They are still holding 12 hijacked vessels and 250 hostages of their multinational crews. For the ransomed vessels, the Somali pirates earned an average of $1.8 million each, a profit of between $45 and $50 million dollars this year alone. If they carry on at their present tempo of 8 hijackings in 12 days, the pirates could net a cool $100 million by Jan. 1, 2009 – more if they get the Saudis to fork out the $25 million ransom demanded for the Sirius Star.


Five months ago, our sources report, the US Bahrain-based Fifth Fleet intelligence received a rundown of the major changes in the Somali pirates’ methods of operation, logistical spread and financial arrangements.


An intelligence-financial structure had sprung up in Abu Dhabi operated by money changers earning a rake-off on ransom payments according to a system disclosed here for the first time.


 


A “back office” for negotiating ransoms in Abu Dhabi


 


Their spies collect information from shipping sources about vessels scheduled to depart Gulf ports for the Indian Ocean and Suez Canal, the freights in their holds, the security measures on board, guards and whether the crew are armed.


The pirates prize “special cargoes”, meaning smuggled goods or merchandise exported illegally or contrary to international law, such as clandestine weapons shipments. Such consignments, as in the case of the Ukrainian MV Faina, which carried a large unregistered cargo of 33 T-72 tanks and other armaments – and is still held – increase the ransom value of the vessel and are more worthwhile for the hijackers to seize than routine freights.


Abu Dhabi was also selected as the pirates’ “back office” because they prefer intermediaries to negotiate the ransoms and terms for releasing the hijacked vessels, rather than exposing themselves and their locations. The front men also go shopping for the latest word in speed boats, navigation equipment, GPS, communications gear, food, fuel and other supplies.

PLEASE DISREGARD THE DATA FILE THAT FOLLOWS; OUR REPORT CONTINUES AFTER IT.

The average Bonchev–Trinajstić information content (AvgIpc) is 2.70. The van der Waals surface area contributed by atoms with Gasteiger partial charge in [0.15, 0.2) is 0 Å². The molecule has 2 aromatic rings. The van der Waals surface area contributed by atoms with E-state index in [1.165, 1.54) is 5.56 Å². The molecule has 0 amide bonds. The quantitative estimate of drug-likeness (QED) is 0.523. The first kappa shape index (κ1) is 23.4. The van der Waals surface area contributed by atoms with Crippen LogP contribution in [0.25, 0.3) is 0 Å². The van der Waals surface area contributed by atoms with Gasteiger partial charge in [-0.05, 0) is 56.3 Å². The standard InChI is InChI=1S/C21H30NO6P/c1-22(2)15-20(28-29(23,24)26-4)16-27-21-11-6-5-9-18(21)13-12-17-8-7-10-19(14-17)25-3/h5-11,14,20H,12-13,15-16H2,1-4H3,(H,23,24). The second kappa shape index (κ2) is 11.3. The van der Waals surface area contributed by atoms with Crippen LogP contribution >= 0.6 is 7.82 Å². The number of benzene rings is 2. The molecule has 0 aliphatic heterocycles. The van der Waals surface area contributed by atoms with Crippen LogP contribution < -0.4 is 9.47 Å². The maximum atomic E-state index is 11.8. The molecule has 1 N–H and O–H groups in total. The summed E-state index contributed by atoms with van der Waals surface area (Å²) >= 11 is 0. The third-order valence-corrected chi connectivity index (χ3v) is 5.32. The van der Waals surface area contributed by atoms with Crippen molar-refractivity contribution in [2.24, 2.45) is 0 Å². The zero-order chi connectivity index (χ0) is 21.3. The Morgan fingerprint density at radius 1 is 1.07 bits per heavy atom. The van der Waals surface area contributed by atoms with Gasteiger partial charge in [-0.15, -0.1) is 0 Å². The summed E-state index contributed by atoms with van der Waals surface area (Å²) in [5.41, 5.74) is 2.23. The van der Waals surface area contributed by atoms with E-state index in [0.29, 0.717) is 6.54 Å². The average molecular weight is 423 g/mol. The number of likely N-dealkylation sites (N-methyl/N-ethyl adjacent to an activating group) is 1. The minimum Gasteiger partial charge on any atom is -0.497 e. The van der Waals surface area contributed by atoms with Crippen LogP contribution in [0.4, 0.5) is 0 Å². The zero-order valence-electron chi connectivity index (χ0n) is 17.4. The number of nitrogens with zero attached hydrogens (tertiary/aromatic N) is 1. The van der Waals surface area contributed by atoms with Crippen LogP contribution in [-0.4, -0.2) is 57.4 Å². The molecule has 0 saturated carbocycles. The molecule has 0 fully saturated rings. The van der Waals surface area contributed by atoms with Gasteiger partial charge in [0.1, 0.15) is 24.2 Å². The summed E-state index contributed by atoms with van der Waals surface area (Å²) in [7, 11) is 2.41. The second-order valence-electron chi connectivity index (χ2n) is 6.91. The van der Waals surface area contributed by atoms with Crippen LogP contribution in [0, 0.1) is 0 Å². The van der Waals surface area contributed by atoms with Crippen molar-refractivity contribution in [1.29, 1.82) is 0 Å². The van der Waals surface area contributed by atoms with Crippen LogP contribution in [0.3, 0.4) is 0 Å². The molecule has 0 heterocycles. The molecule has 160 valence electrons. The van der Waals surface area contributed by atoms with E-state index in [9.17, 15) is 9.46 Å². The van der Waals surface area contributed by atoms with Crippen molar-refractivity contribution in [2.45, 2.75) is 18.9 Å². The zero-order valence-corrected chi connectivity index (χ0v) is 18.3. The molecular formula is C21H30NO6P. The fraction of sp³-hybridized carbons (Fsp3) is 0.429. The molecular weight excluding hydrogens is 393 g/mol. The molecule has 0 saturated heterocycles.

Free rein along 2,400 km Somali coastline


 


The Somali gangs have developed a seaborne courier service for contact with their Abu Dhabi agents. They have taken the place of coded transmissions by satellite phone exposed to US Navy eavesdropping.


As their watery terrain expands, the Somali pirates have added more land-based agencies to front their external transactions and gather intelligence.


According to DEBKA-Net-Weekly’s sources, the pirates are now using organized crime gangs in Mombasa, Kenya, in addition to their covert Abu Dhabi outfit.


On Nov. 12, the Somali Islamic militias linked to al Qaeda seized control of Merka, 90 kilometers from Mogadishu, the second important Somali port they captured after Kismayo in the south.


For the pirates, Merka is a high-value acquisition. Its fall from government hands means they can mount hijacking expeditions from any point along the entire 2,400 kilometers of the Somali coast, one of the longest in the world, with no police or coast guard to interfere. Anyway since 1991, Somalia, wracked by civil war, has had no central government.


Already responsible for more than one-third of all global piracy incidents this year, the Somalis have their sights set on broader fields of endeavor to the south as well as the east.